Lou Reed tells it like it is….
Lou Reed tells it like it is….
I wanted to write about the shark presentations my students gave, but most of them were lifeless recitations of Powerpoint slides, and I found myself thinking more about Lou Reed.
I played his music all last night.
What does it take to crack open the human heart? I don’t know why I’m surprised at my depth of feeling at Lou’s death.
Had I forgotten the heavy thrill of buying my first VU album, “White Light, White Heat,” of memorizing “The Gift”? How I used to keep a picture of Lou Reed in my photo album among images of my family? Why did I not even own this music I loved so much anymore? I’d memorized every song.
Between classes, I tried to lose my despair over the death of a major artist and the death of collective student imagination, in an essay about horses called “Partnering with Pegasus.” Mares are the true leaders of the herds, not stallions. I started thinking of 1992, the last time I saw my childhood mare-ribsy and grizzled, 35 years old coming over the edge of a hill. She nickered when she spotted me, but I, shocked at her appearance, gasped.
Then we both froze staring at each other.
What a great surprise to find that horse standing in that field again.
The image hung there, and suddenly infusing that lost world was John Cale singing “The Style It Takes” a gentle song about Andy Warhol:
I’ll put the Empire State Building on your wall,
For 24 hours, glowing on your wall
Watch the sun rise above it in your room,
Wallpaper art, a great view…..
Did they always belong together this unlikely memory pair–an elderly horse and lonely Andy Warhol?
I started thinking of that well-worn Camus quote about having an infinite summer within. The places I’m afraid to return to, those fields, those songs (which are also places), are sites of renewal. Loss numbs and loss surprises. Like music it wakes us up again to the dream of life.
When I heard about Joe Strummer’s death, I was climbing a mountain road in Vermont during a light snowstorm a few days before Christmas. That far north, most radio stations broadcast in French. Rolling through the static, I finally heard words in English telling me that Joe Strummer had died. Today, I heard about Lou Reed driving through a cloudless late morning in Los Angeles.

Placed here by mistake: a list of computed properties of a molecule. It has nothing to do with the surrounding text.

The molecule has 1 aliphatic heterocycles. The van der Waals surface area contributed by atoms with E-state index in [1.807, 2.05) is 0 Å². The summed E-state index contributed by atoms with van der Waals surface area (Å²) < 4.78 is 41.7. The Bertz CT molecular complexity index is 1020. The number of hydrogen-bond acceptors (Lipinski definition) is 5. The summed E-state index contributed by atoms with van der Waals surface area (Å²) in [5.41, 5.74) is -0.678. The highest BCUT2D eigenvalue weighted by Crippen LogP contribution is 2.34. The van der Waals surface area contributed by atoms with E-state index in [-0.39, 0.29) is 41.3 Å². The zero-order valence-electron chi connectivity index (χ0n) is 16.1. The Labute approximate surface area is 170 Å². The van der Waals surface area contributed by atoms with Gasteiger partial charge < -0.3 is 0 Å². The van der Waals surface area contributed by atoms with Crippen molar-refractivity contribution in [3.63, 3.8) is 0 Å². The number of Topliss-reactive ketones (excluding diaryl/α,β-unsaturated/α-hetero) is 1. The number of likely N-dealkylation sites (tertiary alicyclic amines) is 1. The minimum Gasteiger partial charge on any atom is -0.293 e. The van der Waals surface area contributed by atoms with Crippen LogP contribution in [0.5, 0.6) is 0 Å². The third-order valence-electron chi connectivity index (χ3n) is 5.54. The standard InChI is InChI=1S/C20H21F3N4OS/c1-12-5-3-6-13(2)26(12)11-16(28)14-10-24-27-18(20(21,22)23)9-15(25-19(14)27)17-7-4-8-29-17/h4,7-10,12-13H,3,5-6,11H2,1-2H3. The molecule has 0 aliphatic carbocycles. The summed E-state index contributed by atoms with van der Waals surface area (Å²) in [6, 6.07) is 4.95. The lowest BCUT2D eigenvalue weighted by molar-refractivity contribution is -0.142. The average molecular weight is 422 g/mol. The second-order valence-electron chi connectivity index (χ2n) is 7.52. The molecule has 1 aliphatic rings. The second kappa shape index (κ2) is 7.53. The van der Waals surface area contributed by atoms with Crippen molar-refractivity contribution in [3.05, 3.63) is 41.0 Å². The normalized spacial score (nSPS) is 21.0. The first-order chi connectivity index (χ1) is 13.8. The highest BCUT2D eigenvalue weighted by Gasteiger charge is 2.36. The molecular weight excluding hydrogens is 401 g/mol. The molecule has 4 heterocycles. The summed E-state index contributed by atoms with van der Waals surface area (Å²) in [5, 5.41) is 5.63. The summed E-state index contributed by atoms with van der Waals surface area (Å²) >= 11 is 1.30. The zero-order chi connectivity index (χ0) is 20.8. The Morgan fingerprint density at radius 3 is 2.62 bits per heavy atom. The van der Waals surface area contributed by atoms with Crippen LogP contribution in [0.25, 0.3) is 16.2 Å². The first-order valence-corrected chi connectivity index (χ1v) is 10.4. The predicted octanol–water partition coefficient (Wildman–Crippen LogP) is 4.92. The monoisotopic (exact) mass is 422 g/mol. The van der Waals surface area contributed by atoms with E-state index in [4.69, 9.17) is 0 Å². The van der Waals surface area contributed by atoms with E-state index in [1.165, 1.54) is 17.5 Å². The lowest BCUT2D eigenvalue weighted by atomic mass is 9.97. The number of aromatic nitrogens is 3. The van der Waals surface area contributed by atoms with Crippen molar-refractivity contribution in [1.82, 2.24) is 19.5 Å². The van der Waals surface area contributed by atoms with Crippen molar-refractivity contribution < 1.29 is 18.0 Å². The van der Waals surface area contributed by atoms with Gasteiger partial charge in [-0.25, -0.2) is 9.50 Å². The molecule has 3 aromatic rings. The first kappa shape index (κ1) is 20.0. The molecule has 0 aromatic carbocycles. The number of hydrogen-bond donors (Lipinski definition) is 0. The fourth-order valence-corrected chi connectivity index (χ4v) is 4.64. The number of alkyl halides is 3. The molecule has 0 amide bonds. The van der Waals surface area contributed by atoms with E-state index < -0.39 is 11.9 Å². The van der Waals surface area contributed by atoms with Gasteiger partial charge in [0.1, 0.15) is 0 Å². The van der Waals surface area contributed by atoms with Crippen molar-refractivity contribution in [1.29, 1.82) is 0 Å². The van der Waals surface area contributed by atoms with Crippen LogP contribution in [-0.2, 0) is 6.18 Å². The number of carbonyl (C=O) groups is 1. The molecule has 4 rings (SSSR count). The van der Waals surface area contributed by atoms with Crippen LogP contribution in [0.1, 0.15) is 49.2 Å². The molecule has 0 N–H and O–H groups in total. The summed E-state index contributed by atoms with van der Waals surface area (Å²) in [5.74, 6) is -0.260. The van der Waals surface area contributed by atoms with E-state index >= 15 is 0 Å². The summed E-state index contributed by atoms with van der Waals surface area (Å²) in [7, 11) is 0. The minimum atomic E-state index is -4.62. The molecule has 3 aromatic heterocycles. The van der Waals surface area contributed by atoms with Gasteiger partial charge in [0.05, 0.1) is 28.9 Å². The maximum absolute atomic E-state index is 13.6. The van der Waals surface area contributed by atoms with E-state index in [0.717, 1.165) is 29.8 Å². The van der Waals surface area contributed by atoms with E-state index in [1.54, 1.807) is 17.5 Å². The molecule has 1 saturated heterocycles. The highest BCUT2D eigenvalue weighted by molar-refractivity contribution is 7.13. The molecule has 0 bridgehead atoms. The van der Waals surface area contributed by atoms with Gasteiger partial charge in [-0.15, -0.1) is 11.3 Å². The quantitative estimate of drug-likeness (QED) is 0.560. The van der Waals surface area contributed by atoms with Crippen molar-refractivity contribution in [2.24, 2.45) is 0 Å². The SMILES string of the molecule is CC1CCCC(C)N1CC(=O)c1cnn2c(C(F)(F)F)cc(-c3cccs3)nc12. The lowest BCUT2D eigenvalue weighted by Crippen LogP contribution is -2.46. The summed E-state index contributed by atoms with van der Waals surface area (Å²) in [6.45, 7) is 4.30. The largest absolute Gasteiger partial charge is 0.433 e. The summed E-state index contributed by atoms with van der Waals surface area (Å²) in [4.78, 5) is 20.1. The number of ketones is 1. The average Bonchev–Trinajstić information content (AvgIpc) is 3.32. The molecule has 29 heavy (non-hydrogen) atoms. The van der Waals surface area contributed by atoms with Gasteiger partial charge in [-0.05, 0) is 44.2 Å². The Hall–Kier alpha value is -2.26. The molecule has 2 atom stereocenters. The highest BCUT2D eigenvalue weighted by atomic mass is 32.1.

The Velvet Underground will always be very important to me, but in my twenties they were a revelation. I had a big crush on Lou Reed for a long time. I went to see him at the Greek theatre on the eve of the Los Angeles riots. I saw him another time on the tour for the New York album. I passed on a free ticket to see him once in 2000 or so cause I had tickets to Elliot Smith. Since Elliot Smith killed himself a couple years later, I’m glad I saw him at least once.
I loved every Velvet Underground record. My favorite Lou Reed album was “The Blue Mask.” I really dug the crazy, beyond Oedipal madness of the title song. But one of his records that really got me through tough times was 1992’s “Magic and Loss.” Had there ever been a “grief rock” album before? Surely John Lennon’s Plastic Ono Band explored many forms of grief in harrowing songs like “Mother,” but I had never heard such a purposeful, focused two-sided exploration before. My brother had died in 1990, and sorting through the guilt and sorrow I felt took a long time. “Magic and Loss” wasn’t always easy listening, and I remember my boyfriend at the time finding descriptions of hospital beds less than conducive to romance.
I feel gratitude to all the artists that helped me through. Too many to name. John Lennon’s death would take a book to tell. I learned of George Harrison’s death in the bleary light of November mountains. And Lou is a big one.
Sometimes I move through the litany of loss–family, friends, beloved animals, the great artists who are our teachers, and then I hit the larger losses. The extinctions. “What do we do with information like: The world’s major fisheries will collapse by 2048?” I asked my class. When someone dies we are jolted. It’s always sudden no matter how long the illness, or “battle.” But when we live inside an accelerated period of extinction, it can remain invisible to most of us. Yet both losses are “personal.”
But which losses push us to a sharper, more urgent appreciation of living and which ones make us fold? Is this our choice to make?
I like Lou Reed’s philosophy–that grief is transformative–a kind of Purgatorial fire that purifies but doesn’t destroy:
When the past makes you laugh and you can savor the magic
That let you survive your own war
You find that that fire is passion
And there’s a door up ahead not a wall
And if the building’s burning move towards that door
But don’t put the flames out
There’s a bit of magic in everything
And then some loss to even things out
Decayed. Abandoned. Immortal
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